Characterization of respiratory bacterial co-infection and assessment of empirical antibiotic treatment in patients with COVID-19 at hospital admission

Adrián Antuori*, Montserrat Giménez, Georgina Linares, Pere Joan Cardona

*Corresponding author for this work

Research output: Contribution to journalArticleResearchpeer-review

1 Citation (Scopus)

Abstract

Accurate characterization of respiratory bacterial co-infection is critical for guiding empirical antibiotic treatment for hospitalised patients with coronavirus disease 2019 (COVID-19). We retrospectively assessed the clinical and analytical predictors of respiratory bacterial co-infection and described the empirical use of antibiotics in COVID-19 hospitalised patients. Respiratory bacterial co-infection was documented in 6.9% (80/1157) of the patients. The predominant bacteria isolates were Haemophilus influenzae, followed by Streptococcus pneumoniae and Pseudomonas aeruginosa. Respiratory bacterial co-infection was associated with having had a positive culture for a respiratory pathogen in the last year (OR = 25.89), dyslipidaemia (OR = 2.52), heart failure (OR = 7.68), ferritin levels < 402 ng/mL (OR = 2.28), leukocyte count > 8.7 × 109/L (OR = 2.4), and patients with chronic obstructive pulmonary disease treated with inhaled corticosteroids (OR = 12.94). Empirical antibiotic treatment was administered in 42.33% of patients, although it declined across the distinct study periods (p < 0.001). Patients admitted to intensive care units harbouring co-infection exhibited worse outcomes and more bacterial secondary infections. In conclusion, respiratory bacterial co-infection prevalence was low, although it could lead to unfavourable outcomes. Moreover, the percentage of empirical antibiotic treatment remained high. The study's findings allowed the identification of several predictors for respiratory bacterial co-infection and could help implement adequate antibiotic stewardship measures.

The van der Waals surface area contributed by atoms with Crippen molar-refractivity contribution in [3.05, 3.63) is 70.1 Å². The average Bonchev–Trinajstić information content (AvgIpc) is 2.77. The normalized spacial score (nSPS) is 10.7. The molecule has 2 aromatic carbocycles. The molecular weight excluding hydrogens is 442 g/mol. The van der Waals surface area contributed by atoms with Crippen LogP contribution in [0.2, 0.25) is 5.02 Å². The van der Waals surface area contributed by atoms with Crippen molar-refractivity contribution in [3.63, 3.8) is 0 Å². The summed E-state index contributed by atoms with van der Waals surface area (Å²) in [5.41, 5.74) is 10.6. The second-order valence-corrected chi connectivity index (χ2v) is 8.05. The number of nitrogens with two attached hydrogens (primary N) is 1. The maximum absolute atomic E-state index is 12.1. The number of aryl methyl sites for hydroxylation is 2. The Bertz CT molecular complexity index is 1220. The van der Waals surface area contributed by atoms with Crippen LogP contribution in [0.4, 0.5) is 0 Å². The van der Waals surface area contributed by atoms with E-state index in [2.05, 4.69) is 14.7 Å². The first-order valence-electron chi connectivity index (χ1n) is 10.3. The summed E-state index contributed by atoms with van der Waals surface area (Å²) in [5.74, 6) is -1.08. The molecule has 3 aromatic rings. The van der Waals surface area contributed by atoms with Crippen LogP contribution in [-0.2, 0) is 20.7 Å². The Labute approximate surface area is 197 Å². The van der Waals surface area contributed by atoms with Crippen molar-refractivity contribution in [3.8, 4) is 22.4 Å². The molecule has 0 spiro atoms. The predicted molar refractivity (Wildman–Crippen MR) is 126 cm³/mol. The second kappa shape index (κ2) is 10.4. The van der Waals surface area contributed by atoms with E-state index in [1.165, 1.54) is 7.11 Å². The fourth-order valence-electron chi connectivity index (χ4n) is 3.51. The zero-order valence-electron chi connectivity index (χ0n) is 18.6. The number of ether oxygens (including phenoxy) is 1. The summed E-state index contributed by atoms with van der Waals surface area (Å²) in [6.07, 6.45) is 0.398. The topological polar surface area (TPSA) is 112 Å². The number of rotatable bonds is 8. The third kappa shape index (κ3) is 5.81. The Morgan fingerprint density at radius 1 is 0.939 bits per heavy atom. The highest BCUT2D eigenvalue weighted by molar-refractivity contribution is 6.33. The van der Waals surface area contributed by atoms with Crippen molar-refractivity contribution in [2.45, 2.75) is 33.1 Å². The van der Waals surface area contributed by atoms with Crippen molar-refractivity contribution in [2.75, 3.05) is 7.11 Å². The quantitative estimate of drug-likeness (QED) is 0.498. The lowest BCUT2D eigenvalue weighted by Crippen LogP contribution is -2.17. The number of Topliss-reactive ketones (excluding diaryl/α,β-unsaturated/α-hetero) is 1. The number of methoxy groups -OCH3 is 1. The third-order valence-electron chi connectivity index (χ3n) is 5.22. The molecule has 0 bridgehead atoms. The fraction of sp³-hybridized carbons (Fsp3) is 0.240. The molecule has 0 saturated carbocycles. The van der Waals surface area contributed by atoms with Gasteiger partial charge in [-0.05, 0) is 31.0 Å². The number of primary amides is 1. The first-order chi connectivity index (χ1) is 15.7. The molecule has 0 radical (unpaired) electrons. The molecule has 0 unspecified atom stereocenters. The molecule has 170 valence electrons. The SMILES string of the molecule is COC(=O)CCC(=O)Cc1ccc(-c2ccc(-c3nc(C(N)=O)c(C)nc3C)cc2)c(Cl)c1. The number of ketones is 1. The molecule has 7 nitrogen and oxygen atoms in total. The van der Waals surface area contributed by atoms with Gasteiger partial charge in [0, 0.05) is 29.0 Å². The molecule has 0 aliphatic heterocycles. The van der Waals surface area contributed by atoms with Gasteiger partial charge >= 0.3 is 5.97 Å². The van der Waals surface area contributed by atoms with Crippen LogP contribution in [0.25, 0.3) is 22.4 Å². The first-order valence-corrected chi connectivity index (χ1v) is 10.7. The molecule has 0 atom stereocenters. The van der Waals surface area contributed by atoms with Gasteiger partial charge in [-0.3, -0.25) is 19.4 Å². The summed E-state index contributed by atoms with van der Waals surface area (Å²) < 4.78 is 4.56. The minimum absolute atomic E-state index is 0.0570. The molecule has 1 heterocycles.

Original languageEnglish
Article number19302
JournalSCIENTIFIC REPORTS
Volume13
Issue number1
DOIs
Publication statusPublished - Dec 2023

Fingerprint

Dive into the research topics of 'Characterization of respiratory bacterial co-infection and assessment of empirical antibiotic treatment in patients with COVID-19 at hospital admission'. Together they form a unique fingerprint.

Cite this